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Offline sinjinsmythe

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Re:My stand on Old Calendarists in or not in union with New Calendarists
« Reply #19 on: January 02, 2003, 03:22:42 PM »
The Autonomous Orthodox Church of Finland, Mor, is bound to celebrate Holy Pascha "out of sync" with the rest of the Eastern Orthodox world by Finnish State law in order to receive official recognition as Finland's second "State Religion" (after Lutheranism), and thereby to be supported by the State from tax revenues.  And so, Finland stands alone in Orthodoxy (except for the tiny Mexican Exarchate of the Orthodox Church in America) in celebrating Western "Easter."  I'm assuming the Apostles' Fast always fits in somewhere when one is strictly either on the Papal or Julian Calendars.  The Revised Julian Calendar is problematic when it comes to the Apostles' Fast in *some* few years.  Should we adopt the Papal Gregorian Paschalion simply for that reason, inquirers want to know?

Hypo-Ortho  

So that is why the Finns celebrate the way they do..just so they can be part of the official state religion.  What happens if they chose to celebrate with the rest of the Orthodox world..would they be illegal then?  Are state religions only allowed to celebrate in Finland?
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Re:My stand on Old Calendarists in or not in union with New Calendarists
« Reply #20 on: January 02, 2003, 04:15:44 PM »
<snip>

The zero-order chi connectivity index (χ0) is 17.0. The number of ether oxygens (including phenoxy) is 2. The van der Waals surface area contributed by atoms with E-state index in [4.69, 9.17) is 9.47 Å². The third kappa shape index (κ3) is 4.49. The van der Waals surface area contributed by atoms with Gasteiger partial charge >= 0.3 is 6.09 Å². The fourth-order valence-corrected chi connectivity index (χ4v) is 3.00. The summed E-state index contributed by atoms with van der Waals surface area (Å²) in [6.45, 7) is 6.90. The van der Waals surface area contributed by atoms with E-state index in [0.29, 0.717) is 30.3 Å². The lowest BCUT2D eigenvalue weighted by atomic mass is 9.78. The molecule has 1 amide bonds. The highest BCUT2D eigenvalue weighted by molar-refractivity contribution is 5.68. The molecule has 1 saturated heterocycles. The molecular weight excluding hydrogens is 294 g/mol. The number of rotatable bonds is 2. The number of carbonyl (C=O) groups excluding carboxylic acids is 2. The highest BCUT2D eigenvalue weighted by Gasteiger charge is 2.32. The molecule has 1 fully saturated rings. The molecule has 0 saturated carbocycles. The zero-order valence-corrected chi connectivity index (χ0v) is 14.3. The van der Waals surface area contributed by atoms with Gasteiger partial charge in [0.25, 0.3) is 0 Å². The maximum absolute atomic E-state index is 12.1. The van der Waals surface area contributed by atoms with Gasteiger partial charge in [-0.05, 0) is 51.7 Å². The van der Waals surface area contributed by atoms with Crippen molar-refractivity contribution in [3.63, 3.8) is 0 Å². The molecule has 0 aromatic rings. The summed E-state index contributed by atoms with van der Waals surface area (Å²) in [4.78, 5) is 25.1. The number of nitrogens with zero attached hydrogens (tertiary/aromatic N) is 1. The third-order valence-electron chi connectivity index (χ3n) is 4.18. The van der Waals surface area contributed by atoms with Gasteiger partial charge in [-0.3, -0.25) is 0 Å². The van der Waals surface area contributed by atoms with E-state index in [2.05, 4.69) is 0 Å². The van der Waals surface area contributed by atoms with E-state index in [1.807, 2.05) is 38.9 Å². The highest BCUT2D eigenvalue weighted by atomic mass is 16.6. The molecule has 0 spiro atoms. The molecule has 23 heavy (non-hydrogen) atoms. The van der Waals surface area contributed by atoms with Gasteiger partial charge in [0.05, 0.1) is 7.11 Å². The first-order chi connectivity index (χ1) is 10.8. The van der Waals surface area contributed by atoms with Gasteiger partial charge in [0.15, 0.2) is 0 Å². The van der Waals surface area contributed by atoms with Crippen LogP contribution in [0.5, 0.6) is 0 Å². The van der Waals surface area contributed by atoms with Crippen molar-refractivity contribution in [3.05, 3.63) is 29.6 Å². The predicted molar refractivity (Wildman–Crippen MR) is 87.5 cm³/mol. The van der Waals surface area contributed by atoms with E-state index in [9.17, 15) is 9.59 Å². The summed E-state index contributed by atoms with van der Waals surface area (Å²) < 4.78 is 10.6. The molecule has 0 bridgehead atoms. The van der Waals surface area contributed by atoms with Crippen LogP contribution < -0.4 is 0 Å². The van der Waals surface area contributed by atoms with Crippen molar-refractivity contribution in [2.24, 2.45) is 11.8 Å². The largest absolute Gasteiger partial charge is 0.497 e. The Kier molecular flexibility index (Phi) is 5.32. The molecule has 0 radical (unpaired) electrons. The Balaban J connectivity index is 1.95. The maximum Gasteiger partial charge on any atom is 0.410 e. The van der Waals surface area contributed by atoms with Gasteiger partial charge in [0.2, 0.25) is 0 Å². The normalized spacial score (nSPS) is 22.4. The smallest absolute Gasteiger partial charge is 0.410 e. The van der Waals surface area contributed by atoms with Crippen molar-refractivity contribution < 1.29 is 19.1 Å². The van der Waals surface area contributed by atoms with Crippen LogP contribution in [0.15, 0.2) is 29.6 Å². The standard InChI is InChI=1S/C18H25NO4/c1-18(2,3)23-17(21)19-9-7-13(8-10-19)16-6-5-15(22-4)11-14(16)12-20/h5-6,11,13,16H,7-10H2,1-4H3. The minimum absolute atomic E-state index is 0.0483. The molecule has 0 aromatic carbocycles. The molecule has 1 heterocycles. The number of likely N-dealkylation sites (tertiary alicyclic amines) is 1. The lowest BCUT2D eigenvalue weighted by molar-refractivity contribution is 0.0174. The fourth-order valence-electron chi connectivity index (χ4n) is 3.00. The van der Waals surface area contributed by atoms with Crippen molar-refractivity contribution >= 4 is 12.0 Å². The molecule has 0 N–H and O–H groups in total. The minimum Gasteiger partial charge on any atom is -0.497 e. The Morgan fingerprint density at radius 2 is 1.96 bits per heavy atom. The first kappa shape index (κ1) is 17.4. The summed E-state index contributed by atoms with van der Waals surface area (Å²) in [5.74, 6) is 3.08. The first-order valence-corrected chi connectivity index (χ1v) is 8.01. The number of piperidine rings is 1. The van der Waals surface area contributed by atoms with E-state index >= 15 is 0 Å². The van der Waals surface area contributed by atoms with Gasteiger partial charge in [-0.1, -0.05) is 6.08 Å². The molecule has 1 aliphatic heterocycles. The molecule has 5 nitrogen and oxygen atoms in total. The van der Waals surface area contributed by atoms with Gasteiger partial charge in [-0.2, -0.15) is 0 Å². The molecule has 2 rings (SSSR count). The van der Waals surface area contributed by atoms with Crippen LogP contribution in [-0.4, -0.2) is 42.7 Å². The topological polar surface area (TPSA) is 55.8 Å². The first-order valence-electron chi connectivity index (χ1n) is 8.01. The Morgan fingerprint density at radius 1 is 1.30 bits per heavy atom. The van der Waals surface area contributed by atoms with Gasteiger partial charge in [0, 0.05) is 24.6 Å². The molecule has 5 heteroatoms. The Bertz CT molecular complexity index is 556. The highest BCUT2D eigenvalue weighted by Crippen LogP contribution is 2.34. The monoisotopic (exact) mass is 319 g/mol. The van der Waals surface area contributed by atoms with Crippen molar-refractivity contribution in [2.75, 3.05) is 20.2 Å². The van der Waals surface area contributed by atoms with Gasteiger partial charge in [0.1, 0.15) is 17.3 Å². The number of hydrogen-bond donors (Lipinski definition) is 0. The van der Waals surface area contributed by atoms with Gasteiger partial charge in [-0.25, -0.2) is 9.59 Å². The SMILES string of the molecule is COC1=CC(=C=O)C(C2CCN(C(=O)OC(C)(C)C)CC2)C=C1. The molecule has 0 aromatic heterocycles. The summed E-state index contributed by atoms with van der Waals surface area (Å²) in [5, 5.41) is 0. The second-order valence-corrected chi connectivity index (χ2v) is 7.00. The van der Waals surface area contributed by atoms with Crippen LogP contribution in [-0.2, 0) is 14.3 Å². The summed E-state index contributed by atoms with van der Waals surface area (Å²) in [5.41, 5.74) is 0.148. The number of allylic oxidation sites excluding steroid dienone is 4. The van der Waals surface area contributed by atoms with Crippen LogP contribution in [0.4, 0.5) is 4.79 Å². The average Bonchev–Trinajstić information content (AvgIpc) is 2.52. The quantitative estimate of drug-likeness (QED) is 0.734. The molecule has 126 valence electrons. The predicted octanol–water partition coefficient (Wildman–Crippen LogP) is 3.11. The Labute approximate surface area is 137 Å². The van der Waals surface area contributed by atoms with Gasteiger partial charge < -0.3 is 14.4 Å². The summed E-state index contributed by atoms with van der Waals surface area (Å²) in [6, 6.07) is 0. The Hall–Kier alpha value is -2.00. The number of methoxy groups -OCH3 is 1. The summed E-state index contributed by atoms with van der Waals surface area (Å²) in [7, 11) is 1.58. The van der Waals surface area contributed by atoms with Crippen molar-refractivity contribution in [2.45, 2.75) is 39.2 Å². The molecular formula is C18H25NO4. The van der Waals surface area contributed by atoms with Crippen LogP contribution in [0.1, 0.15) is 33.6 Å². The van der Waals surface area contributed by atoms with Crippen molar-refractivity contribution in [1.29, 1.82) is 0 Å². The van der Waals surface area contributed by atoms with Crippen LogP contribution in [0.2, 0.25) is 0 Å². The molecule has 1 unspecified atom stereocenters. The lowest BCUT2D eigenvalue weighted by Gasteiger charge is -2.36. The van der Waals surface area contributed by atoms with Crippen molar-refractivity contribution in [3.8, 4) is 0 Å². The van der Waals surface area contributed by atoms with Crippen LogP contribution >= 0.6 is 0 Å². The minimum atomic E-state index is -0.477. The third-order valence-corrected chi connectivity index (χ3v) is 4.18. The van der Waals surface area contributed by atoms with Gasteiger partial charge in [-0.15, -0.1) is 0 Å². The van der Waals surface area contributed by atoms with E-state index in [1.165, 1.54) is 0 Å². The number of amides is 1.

So that is why the Finns celebrate the way they do..just so they can be part of the official state religion.  What happens if they chose to celebrate with the rest of the Orthodox world..would they be illegal then?  Are state religions only allowed to celebrate in Finland?

They wouldn't be illegal, but they also would then not be recognized officially by the Finnish government as Finland's second "State Religion."  And if not a "State Religion," they would be ineligible to receive tax revenues in support of the Finnish Orthodox Church.  I may be wrong, but I think it all goes down to the matter of official recognition and money in the long run.  As an Autonomous Orthodox Church under the Ecumenical Patriarchate, the Finnish Orthodox Church has learned well on which side of the bread the butter is.

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Offline sinjinsmythe

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Re:My stand on Old Calendarists in or not in union with New Calendarists
« Reply #21 on: January 02, 2003, 04:43:57 PM »

They wouldn't be illegal, but they also would then not be recognized officially by the Finnish government as Finland's second "State Religion."  And if not a "State Religion," they would be ineligible to receive tax revenues in support of the Finnish Orthodox Church.  I may be wrong, but I think it all goes down to the matter of official recognition and money in the long run.  As an Autonomous Orthodox Church under the Ecumenical Patriarchate, the Finnish Orthodox Church has learned well on which side of the bread the butter is.

Hypo-Ortho

So in other words, money is more important to them than celebrating Pascha with the rest of the Orthodox world.   :-";"xx
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Re:My stand on Old Calendarists in or not in union with New Calendarists
« Reply #22 on: January 02, 2003, 05:23:43 PM »